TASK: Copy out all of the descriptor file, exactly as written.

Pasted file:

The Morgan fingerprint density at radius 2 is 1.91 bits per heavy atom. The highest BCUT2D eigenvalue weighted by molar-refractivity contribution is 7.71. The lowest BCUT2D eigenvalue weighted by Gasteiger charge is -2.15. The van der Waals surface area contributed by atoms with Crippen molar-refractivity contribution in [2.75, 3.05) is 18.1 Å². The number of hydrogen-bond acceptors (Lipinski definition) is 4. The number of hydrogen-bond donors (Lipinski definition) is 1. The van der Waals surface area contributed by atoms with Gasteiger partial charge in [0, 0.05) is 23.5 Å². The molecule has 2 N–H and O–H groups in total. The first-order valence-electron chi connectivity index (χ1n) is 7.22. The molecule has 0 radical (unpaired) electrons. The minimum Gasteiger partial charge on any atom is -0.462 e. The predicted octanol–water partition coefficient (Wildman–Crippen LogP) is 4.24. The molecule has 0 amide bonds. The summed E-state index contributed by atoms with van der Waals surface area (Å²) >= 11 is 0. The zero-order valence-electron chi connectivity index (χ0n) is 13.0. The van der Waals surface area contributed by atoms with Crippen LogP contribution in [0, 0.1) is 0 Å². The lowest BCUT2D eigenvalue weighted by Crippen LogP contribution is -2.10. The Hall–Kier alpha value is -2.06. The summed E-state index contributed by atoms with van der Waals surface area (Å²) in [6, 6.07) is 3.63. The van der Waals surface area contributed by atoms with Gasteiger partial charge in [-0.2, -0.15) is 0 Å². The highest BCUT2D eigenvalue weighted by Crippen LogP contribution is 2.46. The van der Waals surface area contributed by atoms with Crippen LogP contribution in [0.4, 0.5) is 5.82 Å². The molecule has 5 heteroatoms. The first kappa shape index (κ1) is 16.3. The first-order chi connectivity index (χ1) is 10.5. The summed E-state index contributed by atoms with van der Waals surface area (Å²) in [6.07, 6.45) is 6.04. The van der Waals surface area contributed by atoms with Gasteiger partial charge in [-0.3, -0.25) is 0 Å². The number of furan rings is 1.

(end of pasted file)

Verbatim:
The Morgan fingerprint density at radius 2 is 1.91 bits per heavy atom. The highest BCUT2D eigenvalue weighted by molar-refractivity contribution is 7.71. The lowest BCUT2D eigenvalue weighted by Gasteiger charge is -2.15. The van der Waals surface area contributed by atoms with Crippen molar-refractivity contribution in [2.75, 3.05) is 18.1 Å². The number of hydrogen-bond acceptors (Lipinski definition) is 4. The number of hydrogen-bond donors (Lipinski definition) is 1. The van der Waals surface area contributed by atoms with Gasteiger partial charge in [0, 0.05) is 23.5 Å². The molecule has 2 N–H and O–H groups in total. The first-order valence-electron chi connectivity index (χ1n) is 7.22. The molecule has 0 radical (unpaired) electrons. The minimum Gasteiger partial charge on any atom is -0.462 e. The predicted octanol–water partition coefficient (Wildman–Crippen LogP) is 4.24. The molecule has 0 amide bonds. The summed E-state index contributed by atoms with van der Waals surface area (Å²) >= 11 is 0. The zero-order valence-electron chi connectivity index (χ0n) is 13.0. The van der Waals surface area contributed by atoms with Crippen LogP contribution in [0, 0.1) is 0 Å². The lowest BCUT2D eigenvalue weighted by Crippen LogP contribution is -2.10. The Hall–Kier alpha value is -2.06. The summed E-state index contributed by atoms with van der Waals surface area (Å²) in [6, 6.07) is 3.63. The van der Waals surface area contributed by atoms with Gasteiger partial charge in [-0.2, -0.15) is 0 Å². The highest BCUT2D eigenvalue weighted by Crippen LogP contribution is 2.46. The van der Waals surface area contributed by atoms with Crippen LogP contribution in [0.4, 0.5) is 5.82 Å². The molecule has 5 heteroatoms. The first kappa shape index (κ1) is 16.3. The first-order chi connectivity index (χ1) is 10.5. The summed E-state index contributed by atoms with van der Waals surface area (Å²) in [6.07, 6.45) is 6.04. The van der Waals surface area contributed by atoms with Gasteiger partial charge in [-0.3, -0.25) is 0 Å². The number of furan rings is 1.